Filed under: family

20 Responses

  1. Danny says:

    This is a beautiful story. I don’t know Chad personally but one of my dear friends was diagnosed with a brain tumor several years ago. I was so moved by her strength and hope. Reading this story reminds me of the power of hope, faith, and love.

    Congratulations Chad!

  2. chad says:

    Hey Chad! Congratulations on the milestone! I remember you quite well, you were so friendly and welcoming. You were one of the first people to make me feel welcome at Quest and I am so happy to have known you.
    Keep up the good fight man,
    -(the other) chad

  3. sam says:

    Chad is my friend! God bless Chad!

  4. Wow, it’s been 20 years? Way to go, Chad.

    If this is the same Chad I’m thinking of, I remember him from North Park. Good guy.

    (I’m assuming that it is because how many Chads would I know that had a brain tumor, went to college in Chicago, now lives in Seattle, and works in a program that I first heard about through my friend Darrell last year?)

  5. Jeff Lam says:

    chad’s been a source of encouragement & hope for my family and i, and i appreciate how he uses his story to bless others everyday.

  6. Wayne Park says:

    ditto on (the other) chad…
    you were kind, welcoming and embracing to us… when we first came out to Quest. I’d give my right arm for a few folks like u w/us up north.

  7. cho mama says:

    we are so thankful and proud of you!!!

  8. Eric Rager says:

    Praise God for His mercies and also for all the Glory He receives from the trials in our lives which He allows.

    I enjoyed the story, Chad. My son Matthew is about 10 months since his BT dx and we pray for the same future years for Him but must trust in God for His will since it is surely more wise than ours.

    May you and your family be blessed.

  9. georgesong says:

    i heart team cha-linda! 🙂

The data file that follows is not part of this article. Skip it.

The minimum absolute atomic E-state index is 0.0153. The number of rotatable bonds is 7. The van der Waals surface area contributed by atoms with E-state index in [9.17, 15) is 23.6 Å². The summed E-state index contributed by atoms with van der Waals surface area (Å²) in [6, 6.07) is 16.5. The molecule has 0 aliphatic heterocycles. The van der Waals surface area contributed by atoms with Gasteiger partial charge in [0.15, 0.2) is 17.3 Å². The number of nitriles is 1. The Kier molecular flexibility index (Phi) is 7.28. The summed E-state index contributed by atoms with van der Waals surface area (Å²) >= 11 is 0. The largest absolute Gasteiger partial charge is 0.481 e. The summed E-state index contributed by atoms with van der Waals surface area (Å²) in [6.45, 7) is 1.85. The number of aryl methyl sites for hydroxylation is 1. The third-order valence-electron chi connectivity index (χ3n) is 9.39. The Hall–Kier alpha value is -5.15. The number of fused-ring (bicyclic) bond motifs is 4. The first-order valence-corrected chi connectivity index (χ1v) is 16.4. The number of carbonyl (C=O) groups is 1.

10. Barbara says:

    Chad, you are a blessing to all of us. Your kindness and sensitivity in conversations during the merger and transition meant so much to all of us. Thanks to both you and Melinda for your loving presence at Quest.

  11. Your presence lights up a room. Your warmth is felt past the window sills. Your smiles makes me smile. 20 years. they go fast, eh? Be well, (loved) Kay

  12. brandonsneed says:

    Good story.

  13. CPT Tobin Dale says:

    Chad,
    Greetings from Fort Hood, Texas. You and your wife are an inspiration to those around you and those afar. I will see you this fall.

  14. Mleinda (wife of chad) says:

    Thank you, Eugene for sharing this. And thanks to all the people who send words of encouragement. We are so dependant on community and appreciate the people of Quest, our family, small group and other friends around the world who are praying for us and support us. May God continue to amaze us.

  15. Judy Anderson says:

    Yes, it’s true.
    We still pray for complete physical healing, as it tells us to do in the Bible. But God’s peace has been a huge part of this process, and the spirit of Love Jesus promised is true, true, true. The process of living is in the daily choices we make. Chad, you’ve helped us live life one day at the time, and enjoy it! We thank God for you, for Melinda, and for the community at Quest. Thanks, Eugene, for sharing the journey with us all!

  16. John Scott says:

    That’s amazing! Thanks for sharing.

  17. Ben says:

    You are the MAN Chad. 🙂 Thx for sharing

  18. aaron says:

    Thanks to Chad for sharing his story. I often notice how people who have encountered such difficult circumstances have gained a lot of wisdom and peace through their experience. I keep thinking about how Chad said he often does not want to be noticed, but I encourage him that his story is powerful and that others have so much to learn from him…. Your story is a blessing!!

  19. Jim and Kathie Liljemark says:

    This was forwarded by Bev and we so appreciated your story. What a reminder of your faith and walk with with Christ. We have sent the link to our children Heidi (in New Zealand) and Brady (in Chile).

  20. Tracy L. Hoctor says:

    This is such a heart warming story. Cody is blessed by God’s hand and I fully understand what his family has and is going through. I have a nephew (will be 12 in September) that has been dealing with brain tumors since he was 6. He has had 6 surgeries and currently looking at surgery #7. Cody has a growth on the stem of the brain that was dormant for almost 5 years. Though Cody has had to learn to ready and write numerous times he has never given up hope. My sister is blessed to live in Kremmling Colorado where the school system is wonderful. Cody is still attending school with the same classmates that he started with. Cody you are an inspiration to us all. God bless you.